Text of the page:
JACKSON — When the 2007 session of the Mississippi Legislature convenes next month, two of the state’s leading healthcare organizations will be ready for them. The Mississippi Hospital Association (MHA) and the Mississippi State Medical Association (MSMA) have issues of concern and plan to work vigorously with legislators to implement new state laws.
Eric E. Lindstrom, M.D., is president of MSMA and outlines seven major issues of varying importance to the organization.
Concern about increasing the tax on tobacco is high on the list. “We have long supported it because a higher tax on tobacco products is a proven deterrent to smoking,” he said. “We will work with a coalition of other organizations to get it passed.”
The association has also weighed in on some cities’ fight to pass smoke-free ordinances because they feel it’s important for the state’s health.
The storm swirling around the Mississippi State Board of Health is also a concern for MSMA. “Over the last few years, we’ve lost a number of physicians on the board,” Lindstrom said. “When the board was first formed, it was all physicians. As that changed, physicians lost out and now do not have as much representation. We’re convinced the board needs more of that representation.”
Other important concerns of the MSMA include physical education in schools; access to rural healthcare; regulation of swimming pools and spas to ensure regular chlorination and clean water; some immunity for treating Medicaid patients; banning smoking in public places; and increasing the medical school class size at the University of Mississippi School of Medicine.
“We want to see more physical education in schools and are anxious to see it enforced,” Lindstrom said. “Also, we were glad to see sugar snacks taken out of school vending machines and will be watching to see how that works out.”
To offer better access to rural healthcare, the MSMA is trying to collaborate with the medical school to oversee medical scholarships. “We’ve got some real problems with that,” the president said. “We keep a number of graduates in the state but not in rural areas. Most students graduate with a debt in the $100,000 range and that makes it more lucrative to practice in larger places.”
Working with three legislators who are also physicians, a bill to give physicians treating Medicaid patients some immunity from lawsuits was introduced in 2006 and will be introduced again in 2007.
“We want to offer them some protection, especially for ob/gyn specialists, and make sure these cases are judged within the state’s tort law,” Lindstrom said. “This would give the physicians some leeway.”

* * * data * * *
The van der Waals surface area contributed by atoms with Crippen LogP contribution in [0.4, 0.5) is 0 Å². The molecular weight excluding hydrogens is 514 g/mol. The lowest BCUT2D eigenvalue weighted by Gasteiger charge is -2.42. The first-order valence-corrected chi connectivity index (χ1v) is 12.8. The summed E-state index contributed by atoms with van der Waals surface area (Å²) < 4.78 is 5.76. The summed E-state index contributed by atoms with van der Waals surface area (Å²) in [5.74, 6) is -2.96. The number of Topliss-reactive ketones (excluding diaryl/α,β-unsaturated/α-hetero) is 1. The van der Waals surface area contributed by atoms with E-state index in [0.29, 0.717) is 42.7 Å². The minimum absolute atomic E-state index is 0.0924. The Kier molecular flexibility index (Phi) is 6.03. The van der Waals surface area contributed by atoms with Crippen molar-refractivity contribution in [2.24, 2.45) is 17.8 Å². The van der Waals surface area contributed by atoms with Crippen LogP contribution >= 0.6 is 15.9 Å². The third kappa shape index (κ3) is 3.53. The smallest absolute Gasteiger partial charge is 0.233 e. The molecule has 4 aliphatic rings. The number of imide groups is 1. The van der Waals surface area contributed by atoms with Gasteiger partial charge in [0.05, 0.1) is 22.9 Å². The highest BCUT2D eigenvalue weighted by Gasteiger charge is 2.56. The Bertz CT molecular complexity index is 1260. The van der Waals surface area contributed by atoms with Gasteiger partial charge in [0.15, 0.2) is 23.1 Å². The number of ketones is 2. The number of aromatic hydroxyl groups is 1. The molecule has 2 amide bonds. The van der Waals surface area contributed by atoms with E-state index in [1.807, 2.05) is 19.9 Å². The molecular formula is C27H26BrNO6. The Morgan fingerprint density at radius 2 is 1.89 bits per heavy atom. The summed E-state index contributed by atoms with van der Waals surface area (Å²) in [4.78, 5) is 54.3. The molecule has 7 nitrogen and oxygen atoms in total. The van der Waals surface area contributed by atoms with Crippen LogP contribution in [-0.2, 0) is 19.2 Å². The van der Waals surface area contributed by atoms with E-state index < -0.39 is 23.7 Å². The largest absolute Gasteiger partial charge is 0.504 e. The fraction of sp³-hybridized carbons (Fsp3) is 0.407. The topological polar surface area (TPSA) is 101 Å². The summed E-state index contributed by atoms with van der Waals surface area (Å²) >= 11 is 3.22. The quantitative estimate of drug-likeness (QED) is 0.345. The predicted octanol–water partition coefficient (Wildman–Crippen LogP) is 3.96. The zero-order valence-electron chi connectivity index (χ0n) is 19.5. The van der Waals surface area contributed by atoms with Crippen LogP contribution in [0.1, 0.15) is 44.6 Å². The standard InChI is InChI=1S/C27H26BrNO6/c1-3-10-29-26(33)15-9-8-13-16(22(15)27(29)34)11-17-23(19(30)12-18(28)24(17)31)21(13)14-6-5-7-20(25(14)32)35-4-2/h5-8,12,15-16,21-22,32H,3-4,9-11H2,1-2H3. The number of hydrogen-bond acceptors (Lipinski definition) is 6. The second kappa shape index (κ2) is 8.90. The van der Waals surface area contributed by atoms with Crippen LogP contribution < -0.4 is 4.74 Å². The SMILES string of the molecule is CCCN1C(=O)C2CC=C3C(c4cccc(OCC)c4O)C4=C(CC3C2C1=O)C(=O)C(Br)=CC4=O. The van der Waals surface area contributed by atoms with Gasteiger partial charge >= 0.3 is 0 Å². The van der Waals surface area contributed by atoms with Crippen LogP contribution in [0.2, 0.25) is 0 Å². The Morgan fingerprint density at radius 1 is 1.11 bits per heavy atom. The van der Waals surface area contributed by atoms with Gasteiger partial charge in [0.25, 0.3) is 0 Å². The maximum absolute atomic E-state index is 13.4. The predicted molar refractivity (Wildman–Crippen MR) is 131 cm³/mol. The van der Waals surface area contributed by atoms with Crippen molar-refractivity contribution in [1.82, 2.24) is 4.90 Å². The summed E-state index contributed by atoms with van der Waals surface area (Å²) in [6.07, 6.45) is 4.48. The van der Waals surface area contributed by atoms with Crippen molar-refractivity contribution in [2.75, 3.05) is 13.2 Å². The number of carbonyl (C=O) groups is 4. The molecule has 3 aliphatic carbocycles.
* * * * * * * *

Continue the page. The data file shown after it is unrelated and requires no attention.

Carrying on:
A ban on smoking in public places is especially being promoted where young people congregate, places such as basketball gymnasiums. “We would love to see that happen and will continue to work to limit secondhand smoke exposure everywhere,” he said.
Lindstrom, an ophthalmologist who’s practiced in Laurel for 30 years, says increasing the medical school’s class size this year to 110 students would be a big boost to better healthcare in the state, especially in rural areas.
“We’re looking at going for a class size of 150 in the coming years,” he said. “Those increases can be taken care of with the existing facilities. Other Southern states are graduating classes of 200. We need more graduates to help with coverage in rural areas.”
Cheryn Baker, MHA’s vice president for government relations, says the organization’s biggest issue for the 2007 legislative session is Medicaid funding.
“Though Gov. Barbour delayed taxing hospitals to let the Legislature decide the issue, the funding shortfall that developed still has to come from somewhere,” she said. “Aside from alternatives to provide taxes to make the program solvent, we are also gathering information for legislators so they can see how other states fund the program, what other funding alternatives there are, and what other states in similar situations have done to fix the funding shortfall problem.”
The MHA has also joined Communities for a Clean Bill of Health to promote an increased tobacco tax as an alternative for the Medicaid funding shortfall.
“We are exploring other alternatives should a tobacco tax initiative fail,” Baker said. “Aside from working on this year’s funding shortfall, we are looking at long-range strategies to ensure the viability of the state’s Medicaid program. The program cannot continue to be balanced on the backs of providers. We realize we have to present other alternatives to state legislators and we will be ready to do that by the start of the session.”
Baker says the nursing faculty shortage is the MHA’s second biggest issue for the 2007 session. “We are supporting legislation to increase nursing faculty salaries by $6,000, and we are also looking for ways to create financial incentives for delayed retirement for those faculty members at retirement age.”
Contact MBJ contributing Lynn Lofton at email@example.com.